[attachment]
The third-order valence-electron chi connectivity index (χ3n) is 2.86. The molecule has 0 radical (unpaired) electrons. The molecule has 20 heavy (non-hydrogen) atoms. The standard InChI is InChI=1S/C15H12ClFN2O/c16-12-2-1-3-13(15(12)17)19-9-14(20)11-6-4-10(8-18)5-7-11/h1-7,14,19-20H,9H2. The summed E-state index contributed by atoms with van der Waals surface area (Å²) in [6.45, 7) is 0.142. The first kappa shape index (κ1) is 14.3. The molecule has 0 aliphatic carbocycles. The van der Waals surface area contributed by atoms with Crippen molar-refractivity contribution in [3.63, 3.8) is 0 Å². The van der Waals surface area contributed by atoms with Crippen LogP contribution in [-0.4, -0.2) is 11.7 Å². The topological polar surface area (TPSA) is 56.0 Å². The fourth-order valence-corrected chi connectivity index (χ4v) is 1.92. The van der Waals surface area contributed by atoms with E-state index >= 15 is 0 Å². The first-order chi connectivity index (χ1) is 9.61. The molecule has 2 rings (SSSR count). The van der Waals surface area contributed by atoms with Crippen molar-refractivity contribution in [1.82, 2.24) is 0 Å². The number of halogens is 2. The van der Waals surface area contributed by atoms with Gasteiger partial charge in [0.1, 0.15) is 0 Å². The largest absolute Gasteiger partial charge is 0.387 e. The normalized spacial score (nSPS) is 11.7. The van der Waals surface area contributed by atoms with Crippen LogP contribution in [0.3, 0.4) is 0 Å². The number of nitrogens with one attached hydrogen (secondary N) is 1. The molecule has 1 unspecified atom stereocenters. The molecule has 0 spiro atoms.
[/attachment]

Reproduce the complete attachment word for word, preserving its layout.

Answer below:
The third-order valence-electron chi connectivity index (χ3n) is 2.86. The molecule has 0 radical (unpaired) electrons. The molecule has 20 heavy (non-hydrogen) atoms. The standard InChI is InChI=1S/C15H12ClFN2O/c16-12-2-1-3-13(15(12)17)19-9-14(20)11-6-4-10(8-18)5-7-11/h1-7,14,19-20H,9H2. The summed E-state index contributed by atoms with van der Waals surface area (Å²) in [6.45, 7) is 0.142. The first kappa shape index (κ1) is 14.3. The molecule has 0 aliphatic carbocycles. The van der Waals surface area contributed by atoms with Crippen molar-refractivity contribution in [3.63, 3.8) is 0 Å². The van der Waals surface area contributed by atoms with Crippen LogP contribution in [-0.4, -0.2) is 11.7 Å². The topological polar surface area (TPSA) is 56.0 Å². The fourth-order valence-corrected chi connectivity index (χ4v) is 1.92. The van der Waals surface area contributed by atoms with E-state index >= 15 is 0 Å². The first-order chi connectivity index (χ1) is 9.61. The molecule has 2 rings (SSSR count). The van der Waals surface area contributed by atoms with Crippen molar-refractivity contribution in [1.82, 2.24) is 0 Å². The number of halogens is 2. The van der Waals surface area contributed by atoms with Gasteiger partial charge in [0.1, 0.15) is 0 Å². The largest absolute Gasteiger partial charge is 0.387 e. The normalized spacial score (nSPS) is 11.7. The van der Waals surface area contributed by atoms with Crippen LogP contribution in [0.3, 0.4) is 0 Å². The number of nitrogens with one attached hydrogen (secondary N) is 1. The molecule has 1 unspecified atom stereocenters. The molecule has 0 spiro atoms.